ohio cannabis laws

6 min read

Cannabis Laws in Ohio

September 5, 2022

Ohio is a state with quite strict laws and restrictions when it comes to the cannabis business. Possession and cultivation of marijuana are under harsh control by federal law. The enhanced demand for cannabis made its legal status in constant flux. 

Marijuana is still illegal based on federal law, but many states, including Ohio, have legalized the medical use of marijuana, and some have legalized recreational marijuana. As to Ohio, the legalization of recreational marijuana is under discussion at this stage, with the deadline to take effect in 2023.

Ohio cannabis laws have changed significantly over the past decade in a more tolerant way. Attempts to decriminalize marijuana possession at the local level in cities of Ohio have been met with success. More and more Ohio residents believe that marijuana should be legal for adults and they support the adoption of a reasonable legalization system. 

Medical Cannabis Laws in Ohio 

Marijuana for medical use is governed under Ohio’s Medical Marijuana Control Program. In order to legally purchase medical marijuana, you need to have a qualifying medical condition, have a physician help you enroll in the state registry, and obtain marijuana only through a state-approved dispensary.

Here we will provide you with the basics of medical cannabis laws to clarify how it works in Ohio

A Patient Qualifying Conditions Only

Medical marijuana is permitted only for patients who are prescribed medical cannabis by a doctor for treatment of qualifying conditions listed below: 

Cancer, PTSD, traumatic brain injury, chronic or severe pain, CTE, Parkinson’s, Alzheimer’s, HIV / AIDS, amyotrophic lateral sclerosis, Crohn’s disease, epilepsy/seizure disorder, fibromyalgia, glaucoma, hepatitis C, inflammatory bowel disease, multiple sclerosis, sickle cell anemia, spinal cord disease or injury, Tourette’s, and ulcerative colitis.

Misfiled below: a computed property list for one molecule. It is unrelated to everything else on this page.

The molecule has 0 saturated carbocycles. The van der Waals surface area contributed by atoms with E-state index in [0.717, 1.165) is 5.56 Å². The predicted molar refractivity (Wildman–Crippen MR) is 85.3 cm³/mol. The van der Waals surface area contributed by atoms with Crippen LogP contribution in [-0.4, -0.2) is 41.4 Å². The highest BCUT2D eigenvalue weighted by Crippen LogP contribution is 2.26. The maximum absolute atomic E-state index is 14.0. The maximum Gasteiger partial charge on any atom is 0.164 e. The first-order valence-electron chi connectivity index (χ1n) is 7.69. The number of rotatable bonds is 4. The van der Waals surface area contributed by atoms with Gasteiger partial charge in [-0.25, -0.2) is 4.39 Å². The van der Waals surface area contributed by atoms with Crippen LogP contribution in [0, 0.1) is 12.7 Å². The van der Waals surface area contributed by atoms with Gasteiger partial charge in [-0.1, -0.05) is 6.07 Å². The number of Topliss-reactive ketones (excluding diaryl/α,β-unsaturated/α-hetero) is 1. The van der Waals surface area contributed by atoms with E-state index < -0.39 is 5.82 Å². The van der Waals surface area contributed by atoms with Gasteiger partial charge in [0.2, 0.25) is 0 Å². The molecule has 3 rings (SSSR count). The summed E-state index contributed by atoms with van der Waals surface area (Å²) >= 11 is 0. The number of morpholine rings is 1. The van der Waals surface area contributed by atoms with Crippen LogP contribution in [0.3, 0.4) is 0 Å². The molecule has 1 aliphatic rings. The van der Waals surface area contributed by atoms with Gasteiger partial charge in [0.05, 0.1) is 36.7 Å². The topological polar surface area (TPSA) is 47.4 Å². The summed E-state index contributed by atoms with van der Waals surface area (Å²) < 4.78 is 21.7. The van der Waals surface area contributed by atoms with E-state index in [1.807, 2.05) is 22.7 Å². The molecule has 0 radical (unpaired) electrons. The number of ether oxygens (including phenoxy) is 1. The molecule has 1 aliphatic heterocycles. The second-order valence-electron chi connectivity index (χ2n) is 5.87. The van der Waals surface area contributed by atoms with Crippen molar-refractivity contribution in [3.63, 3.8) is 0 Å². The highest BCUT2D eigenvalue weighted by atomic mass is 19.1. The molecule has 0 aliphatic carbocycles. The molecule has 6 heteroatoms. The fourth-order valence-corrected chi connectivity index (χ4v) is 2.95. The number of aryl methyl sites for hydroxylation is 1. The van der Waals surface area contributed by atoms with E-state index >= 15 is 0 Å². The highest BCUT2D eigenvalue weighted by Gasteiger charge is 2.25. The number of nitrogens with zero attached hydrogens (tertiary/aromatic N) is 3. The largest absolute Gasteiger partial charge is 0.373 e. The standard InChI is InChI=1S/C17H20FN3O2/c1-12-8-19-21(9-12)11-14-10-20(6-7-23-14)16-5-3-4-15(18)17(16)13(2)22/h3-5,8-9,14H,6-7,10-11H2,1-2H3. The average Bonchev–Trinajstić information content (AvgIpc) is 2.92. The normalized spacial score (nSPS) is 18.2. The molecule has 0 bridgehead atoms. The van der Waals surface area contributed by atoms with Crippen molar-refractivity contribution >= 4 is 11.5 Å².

Prescriptions By State Approved Doctors Only

Only doctors authorized by the State Board of Ohio are allowed to recommend medical marijuana. They must review patients’ prescriptions over the past month and discuss the risks and benefits of treating their conditions with cannabis. As of March 2019, nearly 450 physicians were allowed to make these recommendations.

Registration Process

Medical marijuana patients and caregivers must be authorized to purchase, possess, and use medical cannabis by the State Board of Pharmacy. Authorized patients and caregivers are given registry cards and photo IDs, which they must have to purchase cannabis at a licensed Ohio dispensary. They are valid for one year. 

Quantity, Legal Amounts & Possession

Ohio patients and caregivers are allowed to possess up to a 90-day supply of medical cannabis. Based on state law, for a patient who purchases a 30-day supply from their first dispensary, the next purchase would be limited to no more than a 60-day supply of medical marijuana unless 90 days after the initial purchase pass. 

Laws on Marijuana Possession in Ohio

Ohio has decriminalized possession of up to 100 grams of marijuana. Violations are considered minor misdemeanors, which incur a $150 fine but no jail time, and do not become part of the defendant’s criminal record.

Possession of 100 and 200 grams (or five and ten grams of solid hashish or one and two grams of liquid hashish) is a fourth-degree misdemeanor, and penalties include a fine of up to $250, up to 30 days in jail, or both.

Possession between 200 and 1,000 grams (or ten and 50 grams of solid hashish or two and ten grams of liquid hashish) is a fifth-degree felony, and penalties include a fine of up to $2,500, up to one year in jail, or both.

Possession between 1,000 and 20,000 grams (or 50 and 1,000 grams of solid hashish or ten and 200 grams of liquid hashish) is a third-degree felony, and penalties include a fine of up to $10,000, up to five years in prison, or both.